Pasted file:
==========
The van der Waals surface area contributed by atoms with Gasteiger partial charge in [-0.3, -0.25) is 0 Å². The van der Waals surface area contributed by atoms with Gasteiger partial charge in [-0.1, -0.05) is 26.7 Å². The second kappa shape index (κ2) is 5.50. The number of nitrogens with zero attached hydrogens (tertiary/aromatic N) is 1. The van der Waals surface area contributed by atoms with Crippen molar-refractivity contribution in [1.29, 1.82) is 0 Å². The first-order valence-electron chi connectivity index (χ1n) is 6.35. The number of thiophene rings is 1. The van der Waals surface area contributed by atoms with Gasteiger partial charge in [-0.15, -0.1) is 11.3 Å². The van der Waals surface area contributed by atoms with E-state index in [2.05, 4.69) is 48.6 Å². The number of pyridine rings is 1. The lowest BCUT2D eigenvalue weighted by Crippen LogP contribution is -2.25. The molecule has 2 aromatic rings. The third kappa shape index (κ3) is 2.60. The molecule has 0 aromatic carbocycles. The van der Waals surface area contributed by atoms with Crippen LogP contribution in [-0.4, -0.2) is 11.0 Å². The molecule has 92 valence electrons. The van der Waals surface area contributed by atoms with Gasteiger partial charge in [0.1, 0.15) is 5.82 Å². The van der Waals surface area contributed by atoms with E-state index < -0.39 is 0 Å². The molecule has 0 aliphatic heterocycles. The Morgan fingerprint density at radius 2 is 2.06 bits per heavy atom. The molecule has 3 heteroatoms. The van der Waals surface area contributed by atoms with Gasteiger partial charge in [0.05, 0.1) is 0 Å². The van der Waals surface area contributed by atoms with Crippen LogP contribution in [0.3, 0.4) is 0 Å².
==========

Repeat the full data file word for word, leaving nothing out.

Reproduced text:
The van der Waals surface area contributed by atoms with Gasteiger partial charge in [-0.3, -0.25) is 0 Å². The van der Waals surface area contributed by atoms with Gasteiger partial charge in [-0.1, -0.05) is 26.7 Å². The second kappa shape index (κ2) is 5.50. The number of nitrogens with zero attached hydrogens (tertiary/aromatic N) is 1. The van der Waals surface area contributed by atoms with Crippen molar-refractivity contribution in [1.29, 1.82) is 0 Å². The first-order valence-electron chi connectivity index (χ1n) is 6.35. The number of thiophene rings is 1. The van der Waals surface area contributed by atoms with Gasteiger partial charge in [-0.15, -0.1) is 11.3 Å². The van der Waals surface area contributed by atoms with E-state index in [2.05, 4.69) is 48.6 Å². The number of pyridine rings is 1. The lowest BCUT2D eigenvalue weighted by Crippen LogP contribution is -2.25. The molecule has 2 aromatic rings. The third kappa shape index (κ3) is 2.60. The molecule has 0 aromatic carbocycles. The van der Waals surface area contributed by atoms with Crippen LogP contribution in [-0.4, -0.2) is 11.0 Å². The molecule has 92 valence electrons. The van der Waals surface area contributed by atoms with Gasteiger partial charge in [0.1, 0.15) is 5.82 Å². The van der Waals surface area contributed by atoms with E-state index < -0.39 is 0 Å². The molecule has 0 aliphatic heterocycles. The Morgan fingerprint density at radius 2 is 2.06 bits per heavy atom. The molecule has 3 heteroatoms. The van der Waals surface area contributed by atoms with Gasteiger partial charge in [0.05, 0.1) is 0 Å². The van der Waals surface area contributed by atoms with Crippen LogP contribution in [0.3, 0.4) is 0 Å².